Countering Racist and Other Stereotyping

Anti-racism protest

We like to accent here resources for dealing with various forms of racism, sexism, and heterosexism (Creative Commons License photo credit: uwdigitalcollections). Leslie Aguilar has put together an important website and book that suggests various strategies for dealing with stereotyped and prejudiced commentaries and performances that you may encounter in your daily rounds.

The suggestions include responding to racist and other stereotyped comments from acquaintances or others with a simple reaction like, “ouch, that hurts” or “ouch, that stereotype hurts.” I have suggested similar modest counters such as, “what does that mean?” or “what did you mean by that?” Or “can you explain that joke to me?”

Such counters are important for several reasons, including the act of calling out the racist, sexist, or homophobic remark for what it is–that is noting the stereotyped image, notion, or emotion in such a remark and not letting it pass by unremarked upon. By calling it out, you often keep more such remarks from coming. Calling it out also may allow a further discussion about why that remark or joke hurt, and who was hurt. We need to build such actions into regular Stereotyping 101 and Racism 101 courses at all levels of U.S. schooling.

Try out his video preview here.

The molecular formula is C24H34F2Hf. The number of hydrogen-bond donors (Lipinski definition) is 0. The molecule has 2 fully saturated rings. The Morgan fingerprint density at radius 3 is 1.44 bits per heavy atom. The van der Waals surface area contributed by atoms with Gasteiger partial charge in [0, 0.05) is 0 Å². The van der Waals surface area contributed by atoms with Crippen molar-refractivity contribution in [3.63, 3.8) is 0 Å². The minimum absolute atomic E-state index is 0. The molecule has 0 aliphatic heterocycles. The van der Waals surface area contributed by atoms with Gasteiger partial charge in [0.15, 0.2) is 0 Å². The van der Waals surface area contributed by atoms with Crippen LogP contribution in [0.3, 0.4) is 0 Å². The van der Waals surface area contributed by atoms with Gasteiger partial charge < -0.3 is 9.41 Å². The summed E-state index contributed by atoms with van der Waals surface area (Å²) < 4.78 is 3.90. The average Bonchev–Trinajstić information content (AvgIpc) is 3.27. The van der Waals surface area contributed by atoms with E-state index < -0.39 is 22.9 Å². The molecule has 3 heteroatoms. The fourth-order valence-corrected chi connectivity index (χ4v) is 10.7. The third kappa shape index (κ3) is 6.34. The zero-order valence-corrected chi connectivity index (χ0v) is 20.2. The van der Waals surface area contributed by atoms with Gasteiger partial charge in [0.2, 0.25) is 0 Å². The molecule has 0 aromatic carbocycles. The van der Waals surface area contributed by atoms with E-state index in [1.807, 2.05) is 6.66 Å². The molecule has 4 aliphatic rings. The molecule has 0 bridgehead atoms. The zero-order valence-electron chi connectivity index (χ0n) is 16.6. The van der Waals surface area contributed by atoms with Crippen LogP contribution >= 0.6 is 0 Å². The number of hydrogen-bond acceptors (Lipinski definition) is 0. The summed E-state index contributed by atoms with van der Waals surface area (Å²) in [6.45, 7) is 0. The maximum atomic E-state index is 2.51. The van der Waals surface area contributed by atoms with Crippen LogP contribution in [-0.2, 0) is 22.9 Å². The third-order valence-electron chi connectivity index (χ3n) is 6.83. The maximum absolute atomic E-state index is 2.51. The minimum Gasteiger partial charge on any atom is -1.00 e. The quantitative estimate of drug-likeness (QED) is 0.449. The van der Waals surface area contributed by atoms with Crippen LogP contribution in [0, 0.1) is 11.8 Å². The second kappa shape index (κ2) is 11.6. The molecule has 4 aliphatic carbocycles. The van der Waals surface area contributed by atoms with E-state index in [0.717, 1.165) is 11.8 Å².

1. Chelsea L.

    Stereotypes are constantly a part of peoples every day lives. They can be good and they can be bad, but what is the point of labeling someone before you know them or know what they think about things. If we all judged people based on what we heard about them or after we looked them up and down how would our society grow and be the best that it could be. Whether someone be homosexual or not, what does it matter? There is no reason that people have to treat someone different based on what their sexual preference may be, their sex, their gender, their religious views. Yet, people still will judge a book by its cover before really getting to the details or getting to know someone. How far would people get if they went up to someone and asked what their favorite color was and didn’t talk to them or made fun of them because it was different from their own. If people continue to judge and put stereotypes on people this world is going to go no where. Everyone is meant to do something or has something that they can contribute, but no one is going to want to help others or put themselves out there if they are always being judged. Over the years people have become more open to what people are interested in, but until everyone is aware of the problem and stops judging from the beginning the problem will always exist. No one is perfect and not one person is exactly like another. People need to see and recognize that and know that it’s okay.

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